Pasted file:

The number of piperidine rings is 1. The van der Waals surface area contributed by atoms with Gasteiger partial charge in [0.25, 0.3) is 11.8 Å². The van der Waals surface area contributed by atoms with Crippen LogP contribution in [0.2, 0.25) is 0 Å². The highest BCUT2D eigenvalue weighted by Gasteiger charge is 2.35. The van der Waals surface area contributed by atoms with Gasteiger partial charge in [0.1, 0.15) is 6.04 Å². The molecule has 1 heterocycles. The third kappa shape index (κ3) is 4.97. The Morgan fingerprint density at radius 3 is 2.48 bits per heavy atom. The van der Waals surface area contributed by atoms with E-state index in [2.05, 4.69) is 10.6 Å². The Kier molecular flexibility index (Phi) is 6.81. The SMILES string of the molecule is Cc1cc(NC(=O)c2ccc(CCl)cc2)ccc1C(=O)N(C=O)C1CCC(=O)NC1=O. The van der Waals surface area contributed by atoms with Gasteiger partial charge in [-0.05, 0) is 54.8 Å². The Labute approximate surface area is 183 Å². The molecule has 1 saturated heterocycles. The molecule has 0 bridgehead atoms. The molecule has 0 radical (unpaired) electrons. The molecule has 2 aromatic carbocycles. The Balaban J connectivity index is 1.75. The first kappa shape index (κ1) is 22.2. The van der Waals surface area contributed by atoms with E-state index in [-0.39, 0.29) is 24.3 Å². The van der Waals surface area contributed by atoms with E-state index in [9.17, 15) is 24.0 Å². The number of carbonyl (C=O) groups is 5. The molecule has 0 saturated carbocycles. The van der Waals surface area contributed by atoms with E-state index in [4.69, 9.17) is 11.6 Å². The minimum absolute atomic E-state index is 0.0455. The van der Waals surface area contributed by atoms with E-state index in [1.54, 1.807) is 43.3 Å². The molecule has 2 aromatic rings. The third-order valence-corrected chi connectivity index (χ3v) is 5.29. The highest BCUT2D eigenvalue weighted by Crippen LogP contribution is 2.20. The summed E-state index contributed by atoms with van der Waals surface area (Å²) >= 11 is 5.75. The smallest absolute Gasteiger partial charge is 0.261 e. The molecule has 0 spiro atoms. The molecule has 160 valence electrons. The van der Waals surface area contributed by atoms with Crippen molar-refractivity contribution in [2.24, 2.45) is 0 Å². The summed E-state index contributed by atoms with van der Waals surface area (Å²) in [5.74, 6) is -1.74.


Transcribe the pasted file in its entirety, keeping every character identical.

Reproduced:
The number of piperidine rings is 1. The van der Waals surface area contributed by atoms with Gasteiger partial charge in [0.25, 0.3) is 11.8 Å². The van der Waals surface area contributed by atoms with Crippen LogP contribution in [0.2, 0.25) is 0 Å². The highest BCUT2D eigenvalue weighted by Gasteiger charge is 2.35. The van der Waals surface area contributed by atoms with Gasteiger partial charge in [0.1, 0.15) is 6.04 Å². The molecule has 1 heterocycles. The third kappa shape index (κ3) is 4.97. The Morgan fingerprint density at radius 3 is 2.48 bits per heavy atom. The van der Waals surface area contributed by atoms with E-state index in [2.05, 4.69) is 10.6 Å². The Kier molecular flexibility index (Phi) is 6.81. The SMILES string of the molecule is Cc1cc(NC(=O)c2ccc(CCl)cc2)ccc1C(=O)N(C=O)C1CCC(=O)NC1=O. The van der Waals surface area contributed by atoms with Gasteiger partial charge in [-0.05, 0) is 54.8 Å². The Labute approximate surface area is 183 Å². The molecule has 1 saturated heterocycles. The molecule has 0 bridgehead atoms. The molecule has 0 radical (unpaired) electrons. The molecule has 2 aromatic carbocycles. The Balaban J connectivity index is 1.75. The first kappa shape index (κ1) is 22.2. The van der Waals surface area contributed by atoms with E-state index in [-0.39, 0.29) is 24.3 Å². The van der Waals surface area contributed by atoms with E-state index in [9.17, 15) is 24.0 Å². The number of carbonyl (C=O) groups is 5. The molecule has 0 saturated carbocycles. The van der Waals surface area contributed by atoms with E-state index in [4.69, 9.17) is 11.6 Å². The minimum absolute atomic E-state index is 0.0455. The van der Waals surface area contributed by atoms with E-state index in [1.54, 1.807) is 43.3 Å². The molecule has 2 aromatic rings. The third-order valence-corrected chi connectivity index (χ3v) is 5.29. The highest BCUT2D eigenvalue weighted by Crippen LogP contribution is 2.20. The summed E-state index contributed by atoms with van der Waals surface area (Å²) >= 11 is 5.75. The smallest absolute Gasteiger partial charge is 0.261 e. The molecule has 0 spiro atoms. The molecule has 160 valence electrons. The van der Waals surface area contributed by atoms with Crippen molar-refractivity contribution in [2.24, 2.45) is 0 Å². The summed E-state index contributed by atoms with van der Waals surface area (Å²) in [5.74, 6) is -1.74.